Uber Invests In the Future, Endorses ST3



    “Double down on cars and buses.” That has essentially been the “No” campaign’s position in opposition to Sound Transit 3’s mix of light rail, commuter rail and BRT. Despite the likelihood of 800,000 more residents here by 2040, the opposition assumes, without showing their math, that self-driving cars can make rail obsolete within 20 years. Though experts say it’s too soon to tell how autonomous vehicles will impact traffic flow and volumes, transit opponents promise us that autonomous Ubers are going to fix everything by themselves, perhaps combined with buses stuck in traffic next to them.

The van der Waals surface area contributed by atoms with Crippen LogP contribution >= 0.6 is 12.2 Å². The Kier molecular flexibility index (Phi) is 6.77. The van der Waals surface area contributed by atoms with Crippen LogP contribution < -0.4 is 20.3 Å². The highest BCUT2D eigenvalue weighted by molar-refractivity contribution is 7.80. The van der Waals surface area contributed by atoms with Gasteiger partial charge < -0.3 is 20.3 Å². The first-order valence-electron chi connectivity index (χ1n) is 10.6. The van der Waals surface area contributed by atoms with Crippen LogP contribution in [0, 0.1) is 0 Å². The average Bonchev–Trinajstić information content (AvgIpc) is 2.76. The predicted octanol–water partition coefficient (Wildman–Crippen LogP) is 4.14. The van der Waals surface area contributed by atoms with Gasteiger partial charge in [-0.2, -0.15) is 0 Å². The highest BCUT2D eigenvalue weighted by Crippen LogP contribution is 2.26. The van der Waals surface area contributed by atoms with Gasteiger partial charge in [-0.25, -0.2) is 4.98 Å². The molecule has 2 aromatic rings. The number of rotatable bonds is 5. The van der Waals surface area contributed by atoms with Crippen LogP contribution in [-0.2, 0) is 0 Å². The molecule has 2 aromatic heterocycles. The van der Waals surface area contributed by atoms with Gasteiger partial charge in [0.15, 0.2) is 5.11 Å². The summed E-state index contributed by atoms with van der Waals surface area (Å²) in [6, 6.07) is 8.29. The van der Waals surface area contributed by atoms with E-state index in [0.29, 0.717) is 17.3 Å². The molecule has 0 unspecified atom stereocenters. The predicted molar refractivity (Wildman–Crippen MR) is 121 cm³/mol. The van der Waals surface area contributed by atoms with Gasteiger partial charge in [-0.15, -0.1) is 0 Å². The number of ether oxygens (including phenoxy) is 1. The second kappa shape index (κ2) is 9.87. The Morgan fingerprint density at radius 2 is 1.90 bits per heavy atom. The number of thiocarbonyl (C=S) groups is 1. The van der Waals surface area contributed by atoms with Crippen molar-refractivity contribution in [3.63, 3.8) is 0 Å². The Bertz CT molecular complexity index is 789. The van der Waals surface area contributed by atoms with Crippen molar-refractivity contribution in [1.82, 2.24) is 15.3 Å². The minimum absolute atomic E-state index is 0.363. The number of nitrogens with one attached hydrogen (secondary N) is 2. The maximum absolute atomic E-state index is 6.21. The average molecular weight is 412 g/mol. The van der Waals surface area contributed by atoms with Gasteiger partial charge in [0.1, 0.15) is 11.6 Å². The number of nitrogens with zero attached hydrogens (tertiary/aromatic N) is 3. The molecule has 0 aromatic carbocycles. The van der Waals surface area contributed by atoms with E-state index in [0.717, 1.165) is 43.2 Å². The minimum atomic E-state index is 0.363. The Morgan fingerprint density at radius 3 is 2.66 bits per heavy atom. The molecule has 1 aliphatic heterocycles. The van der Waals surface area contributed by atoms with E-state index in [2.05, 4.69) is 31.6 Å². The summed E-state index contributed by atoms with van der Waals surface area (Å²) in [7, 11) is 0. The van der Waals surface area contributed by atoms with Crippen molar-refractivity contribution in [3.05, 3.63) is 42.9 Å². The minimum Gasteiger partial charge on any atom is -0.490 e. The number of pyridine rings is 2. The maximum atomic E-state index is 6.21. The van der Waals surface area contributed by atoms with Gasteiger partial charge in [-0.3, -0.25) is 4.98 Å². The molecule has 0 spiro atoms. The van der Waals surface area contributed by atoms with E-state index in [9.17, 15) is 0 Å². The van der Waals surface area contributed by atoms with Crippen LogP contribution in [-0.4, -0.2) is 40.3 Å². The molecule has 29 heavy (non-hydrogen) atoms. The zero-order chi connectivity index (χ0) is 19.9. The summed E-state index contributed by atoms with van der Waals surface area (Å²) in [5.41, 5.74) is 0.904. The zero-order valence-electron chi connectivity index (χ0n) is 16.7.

Well, Uber came out with a surprising statement a week ago Monday:

    Uber is dedicated to the future of cities—to making transportation reliable everywhere, for everyone. What we provide will just get us part of the way there, though. To fully realize the vision, we need strong partners among transit agencies and local governments. This is why we are urging voters to support Proposition 1. [emphases ours]

    Uber joined the ranks of Amazon, Alaska Airlines, Microsoft, Vulcan, Costco, Expedia, and other companies proclaiming ST3 as critical to our region’s future. But Uber’s endorsement particularly stands out. As the undisputed market leader of app-based ride hailing, the company set aside its own non-endorsement traditions to support the nation’s largest transit-only measure. It was the first prominent and explicit political recognition by Uber that ride hailing apps and transit need each other. But you are likely to see opponents continue to make magical claims that the company itself no longer supports.